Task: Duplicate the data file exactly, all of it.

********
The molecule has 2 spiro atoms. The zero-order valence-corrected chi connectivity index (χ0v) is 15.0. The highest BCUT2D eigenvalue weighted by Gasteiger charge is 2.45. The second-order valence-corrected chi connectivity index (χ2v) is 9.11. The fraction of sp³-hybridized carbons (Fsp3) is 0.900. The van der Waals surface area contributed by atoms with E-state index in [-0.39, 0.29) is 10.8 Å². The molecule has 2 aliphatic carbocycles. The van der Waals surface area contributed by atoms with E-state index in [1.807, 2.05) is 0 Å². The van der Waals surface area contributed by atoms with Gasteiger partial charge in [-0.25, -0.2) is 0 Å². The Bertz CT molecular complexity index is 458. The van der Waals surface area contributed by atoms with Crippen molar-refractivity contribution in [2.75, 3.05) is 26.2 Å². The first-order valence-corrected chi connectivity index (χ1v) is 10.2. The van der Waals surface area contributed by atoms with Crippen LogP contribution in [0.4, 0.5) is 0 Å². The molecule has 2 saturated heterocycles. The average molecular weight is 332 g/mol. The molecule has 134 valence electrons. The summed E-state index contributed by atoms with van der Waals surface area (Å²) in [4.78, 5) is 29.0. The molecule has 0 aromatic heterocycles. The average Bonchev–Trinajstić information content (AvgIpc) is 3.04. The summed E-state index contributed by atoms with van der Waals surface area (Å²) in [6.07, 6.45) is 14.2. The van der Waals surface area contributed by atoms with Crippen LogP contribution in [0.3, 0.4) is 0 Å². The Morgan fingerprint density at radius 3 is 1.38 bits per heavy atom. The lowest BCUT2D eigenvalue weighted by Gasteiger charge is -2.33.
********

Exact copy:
The molecule has 2 spiro atoms. The zero-order valence-corrected chi connectivity index (χ0v) is 15.0. The highest BCUT2D eigenvalue weighted by Gasteiger charge is 2.45. The second-order valence-corrected chi connectivity index (χ2v) is 9.11. The fraction of sp³-hybridized carbons (Fsp3) is 0.900. The van der Waals surface area contributed by atoms with E-state index in [-0.39, 0.29) is 10.8 Å². The molecule has 2 aliphatic carbocycles. The van der Waals surface area contributed by atoms with E-state index in [1.807, 2.05) is 0 Å². The van der Waals surface area contributed by atoms with Gasteiger partial charge in [-0.25, -0.2) is 0 Å². The Bertz CT molecular complexity index is 458. The van der Waals surface area contributed by atoms with Crippen molar-refractivity contribution in [2.75, 3.05) is 26.2 Å². The first-order valence-corrected chi connectivity index (χ1v) is 10.2. The van der Waals surface area contributed by atoms with Crippen LogP contribution in [0.4, 0.5) is 0 Å². The molecule has 2 saturated heterocycles. The average molecular weight is 332 g/mol. The molecule has 134 valence electrons. The summed E-state index contributed by atoms with van der Waals surface area (Å²) in [4.78, 5) is 29.0. The molecule has 0 aromatic heterocycles. The average Bonchev–Trinajstić information content (AvgIpc) is 3.04. The summed E-state index contributed by atoms with van der Waals surface area (Å²) in [6.07, 6.45) is 14.2. The van der Waals surface area contributed by atoms with Crippen LogP contribution in [0.3, 0.4) is 0 Å². The Morgan fingerprint density at radius 3 is 1.38 bits per heavy atom. The lowest BCUT2D eigenvalue weighted by Gasteiger charge is -2.33.